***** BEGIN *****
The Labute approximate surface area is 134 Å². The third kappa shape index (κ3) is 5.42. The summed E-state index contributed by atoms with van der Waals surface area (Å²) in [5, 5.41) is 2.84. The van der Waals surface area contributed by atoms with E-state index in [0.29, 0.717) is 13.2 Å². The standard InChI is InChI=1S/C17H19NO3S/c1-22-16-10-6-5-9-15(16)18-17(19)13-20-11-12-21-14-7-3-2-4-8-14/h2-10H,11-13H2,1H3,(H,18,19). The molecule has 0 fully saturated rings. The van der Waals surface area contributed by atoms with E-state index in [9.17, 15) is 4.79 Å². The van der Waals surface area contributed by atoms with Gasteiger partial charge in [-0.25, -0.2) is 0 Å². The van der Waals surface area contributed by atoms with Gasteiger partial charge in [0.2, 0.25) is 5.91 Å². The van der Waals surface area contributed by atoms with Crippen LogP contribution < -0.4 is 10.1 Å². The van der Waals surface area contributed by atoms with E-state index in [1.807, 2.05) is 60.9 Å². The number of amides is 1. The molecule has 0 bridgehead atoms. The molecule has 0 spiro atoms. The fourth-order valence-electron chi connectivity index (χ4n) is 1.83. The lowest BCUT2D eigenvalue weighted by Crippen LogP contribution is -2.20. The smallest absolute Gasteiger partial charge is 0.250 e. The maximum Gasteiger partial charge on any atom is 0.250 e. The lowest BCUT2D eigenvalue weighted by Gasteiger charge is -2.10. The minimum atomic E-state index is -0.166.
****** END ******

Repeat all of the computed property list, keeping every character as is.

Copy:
The Labute approximate surface area is 134 Å². The third kappa shape index (κ3) is 5.42. The summed E-state index contributed by atoms with van der Waals surface area (Å²) in [5, 5.41) is 2.84. The van der Waals surface area contributed by atoms with E-state index in [0.29, 0.717) is 13.2 Å². The standard InChI is InChI=1S/C17H19NO3S/c1-22-16-10-6-5-9-15(16)18-17(19)13-20-11-12-21-14-7-3-2-4-8-14/h2-10H,11-13H2,1H3,(H,18,19). The molecule has 0 fully saturated rings. The van der Waals surface area contributed by atoms with E-state index in [9.17, 15) is 4.79 Å². The van der Waals surface area contributed by atoms with Gasteiger partial charge in [-0.25, -0.2) is 0 Å². The van der Waals surface area contributed by atoms with Gasteiger partial charge in [0.2, 0.25) is 5.91 Å². The van der Waals surface area contributed by atoms with Crippen LogP contribution < -0.4 is 10.1 Å². The van der Waals surface area contributed by atoms with E-state index in [1.807, 2.05) is 60.9 Å². The number of amides is 1. The molecule has 0 bridgehead atoms. The molecule has 0 spiro atoms. The fourth-order valence-electron chi connectivity index (χ4n) is 1.83. The lowest BCUT2D eigenvalue weighted by Crippen LogP contribution is -2.20. The smallest absolute Gasteiger partial charge is 0.250 e. The maximum Gasteiger partial charge on any atom is 0.250 e. The lowest BCUT2D eigenvalue weighted by Gasteiger charge is -2.10. The minimum atomic E-state index is -0.166.